So, you think of yourself as an honest soul.  You understand that stealing property or money is wrong.  You wouldn’t do it.  You wouldn’t want your kids or friends to do it.  It’s unthinkable.   But I have a proposition for you.

Here is a button.   All you have to do is press it and $100,000 will be transferred from Goldman Sachs, BP–or any other giant corporation whose resources are larger than most countries–into your bank account.   Nobody will ever know.  It’s a magic button.  Well, not really magic.  Some geek has wired it in a fashion so that money can be transferred to your account without anyone being able to trace it–in the tradition of how derivatives were traded.

Just think of how much money Goldman Sachs and its executives made in the last few years as the Market tanked, while you probably lost money in your hard-earned retirement account.   Not only did you recently lose money, but if you had invested $1,000 dollars eleven years ago in the Dow, that’s just about what it would be worth today, $1,000 (less if inflation is factored in).  But you know, and I know, how much money these guys have made trading your money and my money.  But that’s capitalism, you say.  It’s the way the game is played.

But would you push the button?  Would you be tempted to do it?  Or perhaps a better question: how many of your fellow Americans do you think would be tempted?  A lot, right?  (Or an even better question, how many more would push it today than ten or twenty years ago?)

The recent Melt Down on Wall Street, and the ensuing profits made by big trading firms and banks, have been corrosive in ways that we may not fully understand for years.   You’ve got Tea Baggers screaming about Washington, but the revelations about how Wall Street operates have buried themselves deep in our collective subconscious.  Real damage has been done.  Yes, we knew that there was big money out there and that big money corrupts.  (Before the present Melt Down, there was Enron and assorted other travesties.)   Yet “knowing” is one thing.  Seeing it in front of your eyes day after day, year after year, undermines confidence that the system is anything close to fair.  Yes, Obama has attempted to tame Wall Street with new regulations.  They will do some good.  Yet as long as we continue to see different rules of the game for a small strata of society, which is indeed what we have seen, our belief in the benefits of capitalism will be undermined by a gnawing sense that it is corrupting us, our children, our society.  From a sanctified economic system, it will become what we have to put up with, sort of like the Roman emperors in Imperial Rome.  It won’t go away anytime soon but we aren’t going to feel good about it.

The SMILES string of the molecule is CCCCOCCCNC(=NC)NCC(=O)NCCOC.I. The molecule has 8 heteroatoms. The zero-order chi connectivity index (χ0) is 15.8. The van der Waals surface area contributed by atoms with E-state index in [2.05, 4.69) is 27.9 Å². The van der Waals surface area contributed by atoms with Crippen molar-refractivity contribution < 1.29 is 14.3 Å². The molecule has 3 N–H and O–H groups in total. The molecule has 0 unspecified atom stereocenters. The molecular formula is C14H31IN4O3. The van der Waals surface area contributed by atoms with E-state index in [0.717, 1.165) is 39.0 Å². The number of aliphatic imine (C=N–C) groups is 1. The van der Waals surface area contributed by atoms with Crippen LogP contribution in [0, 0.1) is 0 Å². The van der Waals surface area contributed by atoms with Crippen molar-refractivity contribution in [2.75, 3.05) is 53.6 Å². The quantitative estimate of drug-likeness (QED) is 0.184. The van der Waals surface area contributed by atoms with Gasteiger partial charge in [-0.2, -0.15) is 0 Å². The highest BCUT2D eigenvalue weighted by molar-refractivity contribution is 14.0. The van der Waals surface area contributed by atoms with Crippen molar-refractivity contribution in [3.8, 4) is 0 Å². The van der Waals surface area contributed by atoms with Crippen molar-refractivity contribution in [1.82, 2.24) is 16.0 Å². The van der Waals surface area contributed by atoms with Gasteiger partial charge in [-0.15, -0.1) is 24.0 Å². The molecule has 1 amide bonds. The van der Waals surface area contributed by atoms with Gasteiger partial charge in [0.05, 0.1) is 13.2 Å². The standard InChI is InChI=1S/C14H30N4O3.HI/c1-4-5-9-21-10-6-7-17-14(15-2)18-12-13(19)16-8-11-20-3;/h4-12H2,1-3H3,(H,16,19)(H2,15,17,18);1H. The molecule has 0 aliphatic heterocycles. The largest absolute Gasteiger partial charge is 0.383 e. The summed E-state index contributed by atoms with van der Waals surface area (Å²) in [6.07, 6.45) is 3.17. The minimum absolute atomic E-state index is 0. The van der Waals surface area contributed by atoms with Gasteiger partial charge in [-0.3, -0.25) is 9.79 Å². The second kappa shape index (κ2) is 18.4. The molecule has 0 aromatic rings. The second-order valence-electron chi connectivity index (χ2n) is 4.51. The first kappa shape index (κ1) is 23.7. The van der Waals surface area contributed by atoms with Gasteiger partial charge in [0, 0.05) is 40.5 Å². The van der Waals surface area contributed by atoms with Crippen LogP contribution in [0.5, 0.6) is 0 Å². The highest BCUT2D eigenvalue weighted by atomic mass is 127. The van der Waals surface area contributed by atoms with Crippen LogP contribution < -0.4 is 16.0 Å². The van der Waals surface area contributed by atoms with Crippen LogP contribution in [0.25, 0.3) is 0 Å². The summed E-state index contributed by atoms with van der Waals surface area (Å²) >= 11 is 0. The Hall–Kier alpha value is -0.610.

There was a time in American business when many people believed that a handshake was as good as a contract, or so I am told.  People kept their word.  It now seems that handshakes still function in this manner for a small elite segment of corporate America that makes deals for unimaginable sums.  The rest of us can’t depend on them when we deal with companies.  (How about a handshake between you and your medical insurance company to guarantee your coverage?  Any takers?)   The middle class will need more and more contracts and lawyers to protect them in an economy in which money has gone wild.  And they will have relatively less money to hire these lawyers.

No doubt there are problems with the way government functions.  But anyone who thinks that this is the major source of the declining confidence in how our society works really needs to look at Wall Street with suitable eyewear.   The business of America is no longer doing business but being given the business.

Leave a Reply

Fill in your details below or click an icon to log in:

WordPress.com Logo

You are commenting using your WordPress.com account. Log Out / Change )

Twitter picture

You are commenting using your Twitter account. Log Out / Change )

Facebook photo

You are commenting using your Facebook account. Log Out / Change )

Google+ photo

You are commenting using your Google+ account. Log Out / Change )

Connecting to %s